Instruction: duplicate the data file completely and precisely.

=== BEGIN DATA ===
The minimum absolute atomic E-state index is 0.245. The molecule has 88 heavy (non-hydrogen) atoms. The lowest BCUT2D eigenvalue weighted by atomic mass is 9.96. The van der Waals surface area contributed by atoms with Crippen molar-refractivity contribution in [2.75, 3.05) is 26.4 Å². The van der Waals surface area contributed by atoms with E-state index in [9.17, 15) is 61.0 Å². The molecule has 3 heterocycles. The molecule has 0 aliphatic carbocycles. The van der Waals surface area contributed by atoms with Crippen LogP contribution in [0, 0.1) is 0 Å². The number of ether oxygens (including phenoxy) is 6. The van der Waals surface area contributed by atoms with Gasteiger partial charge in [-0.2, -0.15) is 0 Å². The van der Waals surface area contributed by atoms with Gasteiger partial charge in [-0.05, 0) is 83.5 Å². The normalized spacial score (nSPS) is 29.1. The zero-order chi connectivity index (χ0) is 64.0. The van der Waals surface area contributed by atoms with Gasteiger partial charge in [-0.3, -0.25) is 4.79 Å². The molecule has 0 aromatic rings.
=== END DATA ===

The minimum absolute atomic E-state index is 0.245. The molecule has 88 heavy (non-hydrogen) atoms. The lowest BCUT2D eigenvalue weighted by atomic mass is 9.96. The van der Waals surface area contributed by atoms with Crippen molar-refractivity contribution in [2.75, 3.05) is 26.4 Å². The van der Waals surface area contributed by atoms with E-state index in [9.17, 15) is 61.0 Å². The molecule has 3 heterocycles. The molecule has 0 aliphatic carbocycles. The van der Waals surface area contributed by atoms with Crippen LogP contribution in [0, 0.1) is 0 Å². The number of ether oxygens (including phenoxy) is 6. The van der Waals surface area contributed by atoms with Gasteiger partial charge in [-0.2, -0.15) is 0 Å². The van der Waals surface area contributed by atoms with Gasteiger partial charge in [-0.05, 0) is 83.5 Å². The normalized spacial score (nSPS) is 29.1. The zero-order chi connectivity index (χ0) is 64.0. The van der Waals surface area contributed by atoms with Gasteiger partial charge in [-0.3, -0.25) is 4.79 Å². The molecule has 0 aromatic rings.